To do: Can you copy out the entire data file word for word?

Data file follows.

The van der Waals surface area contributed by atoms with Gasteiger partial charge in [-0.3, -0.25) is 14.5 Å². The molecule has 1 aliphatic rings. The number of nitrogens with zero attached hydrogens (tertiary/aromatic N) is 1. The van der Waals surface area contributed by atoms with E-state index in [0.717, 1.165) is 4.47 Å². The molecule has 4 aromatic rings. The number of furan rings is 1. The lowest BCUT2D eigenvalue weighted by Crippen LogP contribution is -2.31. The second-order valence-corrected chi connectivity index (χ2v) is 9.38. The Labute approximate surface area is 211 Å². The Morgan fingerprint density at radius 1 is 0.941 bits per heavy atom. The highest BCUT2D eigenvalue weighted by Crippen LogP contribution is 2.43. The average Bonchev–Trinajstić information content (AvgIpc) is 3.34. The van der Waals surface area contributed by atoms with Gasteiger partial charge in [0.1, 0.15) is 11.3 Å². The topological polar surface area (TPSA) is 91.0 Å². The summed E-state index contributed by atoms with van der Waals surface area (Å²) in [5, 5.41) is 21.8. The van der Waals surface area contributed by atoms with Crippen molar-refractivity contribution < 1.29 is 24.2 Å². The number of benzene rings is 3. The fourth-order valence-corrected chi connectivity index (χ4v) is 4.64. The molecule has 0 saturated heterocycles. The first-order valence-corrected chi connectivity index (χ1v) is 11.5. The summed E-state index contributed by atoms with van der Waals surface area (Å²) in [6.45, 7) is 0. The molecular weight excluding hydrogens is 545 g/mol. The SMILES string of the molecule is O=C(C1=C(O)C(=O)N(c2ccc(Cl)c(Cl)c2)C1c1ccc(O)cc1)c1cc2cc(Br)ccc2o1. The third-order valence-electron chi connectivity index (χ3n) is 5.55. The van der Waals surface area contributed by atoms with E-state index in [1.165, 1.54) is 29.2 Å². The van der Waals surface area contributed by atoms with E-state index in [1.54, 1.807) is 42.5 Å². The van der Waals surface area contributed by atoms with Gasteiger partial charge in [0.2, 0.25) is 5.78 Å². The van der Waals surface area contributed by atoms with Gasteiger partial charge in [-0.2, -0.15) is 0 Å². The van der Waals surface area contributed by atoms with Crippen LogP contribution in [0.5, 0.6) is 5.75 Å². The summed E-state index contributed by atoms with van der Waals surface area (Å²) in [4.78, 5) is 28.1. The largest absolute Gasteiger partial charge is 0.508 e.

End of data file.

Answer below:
The van der Waals surface area contributed by atoms with Gasteiger partial charge in [-0.3, -0.25) is 14.5 Å². The molecule has 1 aliphatic rings. The number of nitrogens with zero attached hydrogens (tertiary/aromatic N) is 1. The van der Waals surface area contributed by atoms with E-state index in [0.717, 1.165) is 4.47 Å². The molecule has 4 aromatic rings. The number of furan rings is 1. The lowest BCUT2D eigenvalue weighted by Crippen LogP contribution is -2.31. The second-order valence-corrected chi connectivity index (χ2v) is 9.38. The Labute approximate surface area is 211 Å². The Morgan fingerprint density at radius 1 is 0.941 bits per heavy atom. The highest BCUT2D eigenvalue weighted by Crippen LogP contribution is 2.43. The average Bonchev–Trinajstić information content (AvgIpc) is 3.34. The van der Waals surface area contributed by atoms with Gasteiger partial charge in [0.1, 0.15) is 11.3 Å². The topological polar surface area (TPSA) is 91.0 Å². The summed E-state index contributed by atoms with van der Waals surface area (Å²) in [5, 5.41) is 21.8. The van der Waals surface area contributed by atoms with Crippen molar-refractivity contribution < 1.29 is 24.2 Å². The number of benzene rings is 3. The fourth-order valence-corrected chi connectivity index (χ4v) is 4.64. The molecule has 0 saturated heterocycles. The first-order valence-corrected chi connectivity index (χ1v) is 11.5. The summed E-state index contributed by atoms with van der Waals surface area (Å²) in [6.45, 7) is 0. The molecular weight excluding hydrogens is 545 g/mol. The SMILES string of the molecule is O=C(C1=C(O)C(=O)N(c2ccc(Cl)c(Cl)c2)C1c1ccc(O)cc1)c1cc2cc(Br)ccc2o1. The third-order valence-electron chi connectivity index (χ3n) is 5.55. The van der Waals surface area contributed by atoms with E-state index in [1.165, 1.54) is 29.2 Å². The van der Waals surface area contributed by atoms with E-state index in [1.54, 1.807) is 42.5 Å². The van der Waals surface area contributed by atoms with Gasteiger partial charge in [0.2, 0.25) is 5.78 Å². The van der Waals surface area contributed by atoms with Gasteiger partial charge in [-0.2, -0.15) is 0 Å². The van der Waals surface area contributed by atoms with Crippen LogP contribution in [0.5, 0.6) is 5.75 Å². The summed E-state index contributed by atoms with van der Waals surface area (Å²) in [4.78, 5) is 28.1. The largest absolute Gasteiger partial charge is 0.508 e.